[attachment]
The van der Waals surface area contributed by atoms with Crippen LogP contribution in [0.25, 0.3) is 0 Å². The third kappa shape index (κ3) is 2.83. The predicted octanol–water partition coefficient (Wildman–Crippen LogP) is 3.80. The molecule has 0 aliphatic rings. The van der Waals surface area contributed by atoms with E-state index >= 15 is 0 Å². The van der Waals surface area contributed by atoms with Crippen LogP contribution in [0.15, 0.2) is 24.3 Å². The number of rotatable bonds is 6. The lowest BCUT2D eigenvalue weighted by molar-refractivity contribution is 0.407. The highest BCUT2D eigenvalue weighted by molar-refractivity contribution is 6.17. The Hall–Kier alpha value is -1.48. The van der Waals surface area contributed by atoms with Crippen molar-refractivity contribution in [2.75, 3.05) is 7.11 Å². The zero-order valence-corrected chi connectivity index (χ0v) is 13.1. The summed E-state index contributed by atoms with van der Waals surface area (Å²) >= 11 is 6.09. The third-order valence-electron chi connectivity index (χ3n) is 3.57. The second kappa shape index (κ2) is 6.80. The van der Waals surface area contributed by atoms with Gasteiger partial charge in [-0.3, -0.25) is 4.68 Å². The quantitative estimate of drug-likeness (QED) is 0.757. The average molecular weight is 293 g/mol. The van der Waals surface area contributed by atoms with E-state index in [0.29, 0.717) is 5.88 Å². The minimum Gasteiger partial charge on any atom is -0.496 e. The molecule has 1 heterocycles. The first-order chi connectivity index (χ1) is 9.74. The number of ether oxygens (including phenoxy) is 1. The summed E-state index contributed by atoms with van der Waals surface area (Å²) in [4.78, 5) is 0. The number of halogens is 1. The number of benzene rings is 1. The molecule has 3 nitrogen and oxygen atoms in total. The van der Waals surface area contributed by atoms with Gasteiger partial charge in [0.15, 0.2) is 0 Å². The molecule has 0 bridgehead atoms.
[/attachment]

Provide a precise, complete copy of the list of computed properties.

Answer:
The van der Waals surface area contributed by atoms with Crippen LogP contribution in [0.25, 0.3) is 0 Å². The third kappa shape index (κ3) is 2.83. The predicted octanol–water partition coefficient (Wildman–Crippen LogP) is 3.80. The molecule has 0 aliphatic rings. The van der Waals surface area contributed by atoms with E-state index >= 15 is 0 Å². The van der Waals surface area contributed by atoms with Crippen LogP contribution in [0.15, 0.2) is 24.3 Å². The number of rotatable bonds is 6. The lowest BCUT2D eigenvalue weighted by molar-refractivity contribution is 0.407. The highest BCUT2D eigenvalue weighted by molar-refractivity contribution is 6.17. The Hall–Kier alpha value is -1.48. The van der Waals surface area contributed by atoms with Crippen molar-refractivity contribution in [2.75, 3.05) is 7.11 Å². The zero-order valence-corrected chi connectivity index (χ0v) is 13.1. The summed E-state index contributed by atoms with van der Waals surface area (Å²) >= 11 is 6.09. The third-order valence-electron chi connectivity index (χ3n) is 3.57. The second kappa shape index (κ2) is 6.80. The van der Waals surface area contributed by atoms with Gasteiger partial charge in [-0.3, -0.25) is 4.68 Å². The quantitative estimate of drug-likeness (QED) is 0.757. The average molecular weight is 293 g/mol. The van der Waals surface area contributed by atoms with E-state index in [0.29, 0.717) is 5.88 Å². The minimum Gasteiger partial charge on any atom is -0.496 e. The molecule has 1 heterocycles. The first-order chi connectivity index (χ1) is 9.74. The number of ether oxygens (including phenoxy) is 1. The summed E-state index contributed by atoms with van der Waals surface area (Å²) in [4.78, 5) is 0. The number of halogens is 1. The number of benzene rings is 1. The molecule has 3 nitrogen and oxygen atoms in total. The van der Waals surface area contributed by atoms with Gasteiger partial charge in [0.15, 0.2) is 0 Å². The molecule has 0 bridgehead atoms.